SDLT: Vardy and the effect of sub-sales

Graham Chase, Tax Partner, CMS

It must be unusual for a case on SDLT to make the front page of the FT but the decision in Vardy has achieved this distinction.

Prior to the introduction of the general anti-avoidance rule (to be found at section 75A Finance Act 2003) SDLT avoidance was seen to be widespread. The fact that the commercial property market was booming can only have helped to fuel demand for such structures.

This is the test case for sub-sales involving distributions of property. Essentially, “A” agrees to sell to “B”, an unlimited company. B, which is a subsidiary of “C”, reduces it share capital so as to create a reserve which may be distributed as a matter of company law. This reserve is available for the purposes of B declaring a distribution in specie of the property. The property goes from A to B for the agreed price, then from B to C for nil. Both B and C claim that section 45 FA 2003 applies, with C claiming that there is no chargeable consideration.

The aggregate SDLT at stake was referred to as in the order of £100 million, but the amount at stake in the specific case was only £290,000.

In addition to arguments as to the scope of sub-sale relief HMRC raised an argument concerning the lawfulness of the dividend (from B to C).

Deloitte acted for the taxpayer. SDLT returns were submitted together with a covering letter back in 2006.

The Tribunal accepted that the declaration of a dividend could be a transaction falling within section 45(1)(b). Also, the Tribunal accepted that the declaration gave C an entitlement to a conveyance.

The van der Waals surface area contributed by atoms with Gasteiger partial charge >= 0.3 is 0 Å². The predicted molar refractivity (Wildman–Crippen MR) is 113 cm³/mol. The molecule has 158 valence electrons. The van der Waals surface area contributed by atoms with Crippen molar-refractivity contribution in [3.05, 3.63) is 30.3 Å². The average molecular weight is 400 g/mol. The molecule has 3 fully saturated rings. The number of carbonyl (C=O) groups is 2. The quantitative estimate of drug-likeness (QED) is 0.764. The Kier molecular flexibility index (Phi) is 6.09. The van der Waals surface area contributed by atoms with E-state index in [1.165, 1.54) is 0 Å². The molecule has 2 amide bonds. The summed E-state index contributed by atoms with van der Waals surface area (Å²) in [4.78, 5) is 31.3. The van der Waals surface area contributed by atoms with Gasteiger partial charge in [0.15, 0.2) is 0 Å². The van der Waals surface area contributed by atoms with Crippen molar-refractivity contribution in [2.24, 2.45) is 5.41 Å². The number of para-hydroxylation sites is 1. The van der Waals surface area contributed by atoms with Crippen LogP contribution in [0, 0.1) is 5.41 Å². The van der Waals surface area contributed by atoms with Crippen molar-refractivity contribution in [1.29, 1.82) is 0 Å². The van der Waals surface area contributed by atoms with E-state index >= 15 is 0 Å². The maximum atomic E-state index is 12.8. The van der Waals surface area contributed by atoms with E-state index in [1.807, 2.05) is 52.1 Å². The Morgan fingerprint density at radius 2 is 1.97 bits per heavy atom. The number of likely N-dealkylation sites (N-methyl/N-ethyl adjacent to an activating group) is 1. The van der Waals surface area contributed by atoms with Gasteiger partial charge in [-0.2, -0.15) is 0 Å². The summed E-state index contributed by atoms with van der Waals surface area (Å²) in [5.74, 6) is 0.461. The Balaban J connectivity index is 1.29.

However, HMRC argued that no entitlement here arose on the basis that the dividend was unlawful – there had been a failure to produce accounts, so the dividend was prohibited by the Companies Act. The Tribunal agreed, no entitlement in favour of C existed and hence the sub-sale rule was not engaged. With the result that B was liable to SDLT but C was not (as no consideration had been given).

But in case the Tribunal was wrong about the company law position they went on to consider the position in the event that the sub-sale rule did apply, in other words if C was in fact entitled to a conveyance. The Tribunal concluded that the money given by C by way of share subscription and used by B to pay A for the property was money given indirectly by C within section 45(3)(b)(i). Direct payment of consideration for one thing (the shares subscribed for) also amounted to the indirect provision of consideration for another (namely the property purchase price as between A and B). So even if there was no company law problem the scheme would have failed – with C picking up the SDLT bill. This may be a significant distinction in practice as it will be C who has the property and presumably the Stamp Office would rather seek to recover as against C than B (who may have nothing).

Footnote: 21 September – it is understood that the taxpayer will not appeal.

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